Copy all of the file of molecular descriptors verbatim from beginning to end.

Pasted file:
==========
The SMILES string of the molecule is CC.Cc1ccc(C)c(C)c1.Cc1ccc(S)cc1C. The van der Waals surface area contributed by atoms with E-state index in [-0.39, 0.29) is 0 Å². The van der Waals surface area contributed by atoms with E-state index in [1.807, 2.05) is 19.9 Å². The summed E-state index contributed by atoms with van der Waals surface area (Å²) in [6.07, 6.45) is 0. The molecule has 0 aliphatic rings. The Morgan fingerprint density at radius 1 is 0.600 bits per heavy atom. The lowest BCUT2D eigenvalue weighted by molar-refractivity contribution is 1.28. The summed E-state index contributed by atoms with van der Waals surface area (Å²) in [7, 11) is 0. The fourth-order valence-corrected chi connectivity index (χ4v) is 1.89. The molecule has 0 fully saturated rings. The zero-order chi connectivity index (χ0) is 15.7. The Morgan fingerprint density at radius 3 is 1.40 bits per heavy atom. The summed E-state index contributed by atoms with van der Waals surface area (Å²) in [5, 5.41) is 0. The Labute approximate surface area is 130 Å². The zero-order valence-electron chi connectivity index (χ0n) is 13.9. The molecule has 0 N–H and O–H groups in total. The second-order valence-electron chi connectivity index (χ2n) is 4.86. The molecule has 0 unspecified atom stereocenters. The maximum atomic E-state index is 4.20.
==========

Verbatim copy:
The SMILES string of the molecule is CC.Cc1ccc(C)c(C)c1.Cc1ccc(S)cc1C. The van der Waals surface area contributed by atoms with E-state index in [-0.39, 0.29) is 0 Å². The van der Waals surface area contributed by atoms with E-state index in [1.807, 2.05) is 19.9 Å². The summed E-state index contributed by atoms with van der Waals surface area (Å²) in [6.07, 6.45) is 0. The molecule has 0 aliphatic rings. The Morgan fingerprint density at radius 1 is 0.600 bits per heavy atom. The lowest BCUT2D eigenvalue weighted by molar-refractivity contribution is 1.28. The summed E-state index contributed by atoms with van der Waals surface area (Å²) in [7, 11) is 0. The fourth-order valence-corrected chi connectivity index (χ4v) is 1.89. The molecule has 0 fully saturated rings. The zero-order chi connectivity index (χ0) is 15.7. The Morgan fingerprint density at radius 3 is 1.40 bits per heavy atom. The summed E-state index contributed by atoms with van der Waals surface area (Å²) in [5, 5.41) is 0. The Labute approximate surface area is 130 Å². The zero-order valence-electron chi connectivity index (χ0n) is 13.9. The molecule has 0 N–H and O–H groups in total. The second-order valence-electron chi connectivity index (χ2n) is 4.86. The molecule has 0 unspecified atom stereocenters. The maximum atomic E-state index is 4.20.